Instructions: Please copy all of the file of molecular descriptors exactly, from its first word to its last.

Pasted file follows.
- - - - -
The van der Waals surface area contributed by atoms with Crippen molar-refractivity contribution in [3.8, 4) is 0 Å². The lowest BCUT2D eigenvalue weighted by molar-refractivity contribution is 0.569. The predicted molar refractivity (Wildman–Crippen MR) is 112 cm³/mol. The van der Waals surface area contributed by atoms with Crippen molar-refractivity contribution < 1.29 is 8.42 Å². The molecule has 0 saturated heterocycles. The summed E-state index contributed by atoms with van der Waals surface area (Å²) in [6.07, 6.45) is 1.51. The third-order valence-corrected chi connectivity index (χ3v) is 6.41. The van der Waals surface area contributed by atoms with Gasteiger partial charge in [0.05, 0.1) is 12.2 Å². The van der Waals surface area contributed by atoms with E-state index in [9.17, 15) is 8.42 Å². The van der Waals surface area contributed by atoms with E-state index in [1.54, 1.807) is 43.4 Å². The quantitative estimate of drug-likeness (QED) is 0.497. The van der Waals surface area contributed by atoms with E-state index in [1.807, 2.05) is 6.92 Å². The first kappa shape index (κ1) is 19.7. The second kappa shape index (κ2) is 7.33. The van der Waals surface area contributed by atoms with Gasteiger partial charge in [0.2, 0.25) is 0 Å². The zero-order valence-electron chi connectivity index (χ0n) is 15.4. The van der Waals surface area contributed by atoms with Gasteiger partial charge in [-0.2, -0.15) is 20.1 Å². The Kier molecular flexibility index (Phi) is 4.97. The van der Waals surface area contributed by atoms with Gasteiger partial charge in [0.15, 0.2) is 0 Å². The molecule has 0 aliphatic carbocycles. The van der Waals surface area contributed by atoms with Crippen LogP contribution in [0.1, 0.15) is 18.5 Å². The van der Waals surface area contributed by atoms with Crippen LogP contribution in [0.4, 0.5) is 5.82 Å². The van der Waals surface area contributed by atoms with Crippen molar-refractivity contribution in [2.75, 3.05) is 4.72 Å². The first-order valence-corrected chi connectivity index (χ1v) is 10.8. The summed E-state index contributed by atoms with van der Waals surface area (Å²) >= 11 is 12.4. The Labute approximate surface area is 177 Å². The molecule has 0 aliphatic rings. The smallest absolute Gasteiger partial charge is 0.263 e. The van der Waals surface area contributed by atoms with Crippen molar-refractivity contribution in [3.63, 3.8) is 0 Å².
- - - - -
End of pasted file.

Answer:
The van der Waals surface area contributed by atoms with Crippen molar-refractivity contribution in [3.8, 4) is 0 Å². The lowest BCUT2D eigenvalue weighted by molar-refractivity contribution is 0.569. The predicted molar refractivity (Wildman–Crippen MR) is 112 cm³/mol. The van der Waals surface area contributed by atoms with Crippen molar-refractivity contribution < 1.29 is 8.42 Å². The molecule has 0 saturated heterocycles. The summed E-state index contributed by atoms with van der Waals surface area (Å²) in [6.07, 6.45) is 1.51. The third-order valence-corrected chi connectivity index (χ3v) is 6.41. The van der Waals surface area contributed by atoms with Gasteiger partial charge in [0.05, 0.1) is 12.2 Å². The van der Waals surface area contributed by atoms with E-state index in [9.17, 15) is 8.42 Å². The van der Waals surface area contributed by atoms with E-state index in [1.54, 1.807) is 43.4 Å². The quantitative estimate of drug-likeness (QED) is 0.497. The van der Waals surface area contributed by atoms with E-state index in [1.807, 2.05) is 6.92 Å². The first kappa shape index (κ1) is 19.7. The second kappa shape index (κ2) is 7.33. The van der Waals surface area contributed by atoms with Gasteiger partial charge in [0.2, 0.25) is 0 Å². The zero-order valence-electron chi connectivity index (χ0n) is 15.4. The van der Waals surface area contributed by atoms with Gasteiger partial charge in [-0.2, -0.15) is 20.1 Å². The Kier molecular flexibility index (Phi) is 4.97. The van der Waals surface area contributed by atoms with Gasteiger partial charge in [0.15, 0.2) is 0 Å². The molecule has 0 aliphatic carbocycles. The van der Waals surface area contributed by atoms with Crippen LogP contribution in [0.1, 0.15) is 18.5 Å². The van der Waals surface area contributed by atoms with Crippen LogP contribution in [0.4, 0.5) is 5.82 Å². The van der Waals surface area contributed by atoms with Crippen molar-refractivity contribution in [2.75, 3.05) is 4.72 Å². The first-order valence-corrected chi connectivity index (χ1v) is 10.8. The summed E-state index contributed by atoms with van der Waals surface area (Å²) >= 11 is 12.4. The Labute approximate surface area is 177 Å². The molecule has 0 aliphatic rings. The smallest absolute Gasteiger partial charge is 0.263 e. The van der Waals surface area contributed by atoms with Crippen molar-refractivity contribution in [3.63, 3.8) is 0 Å².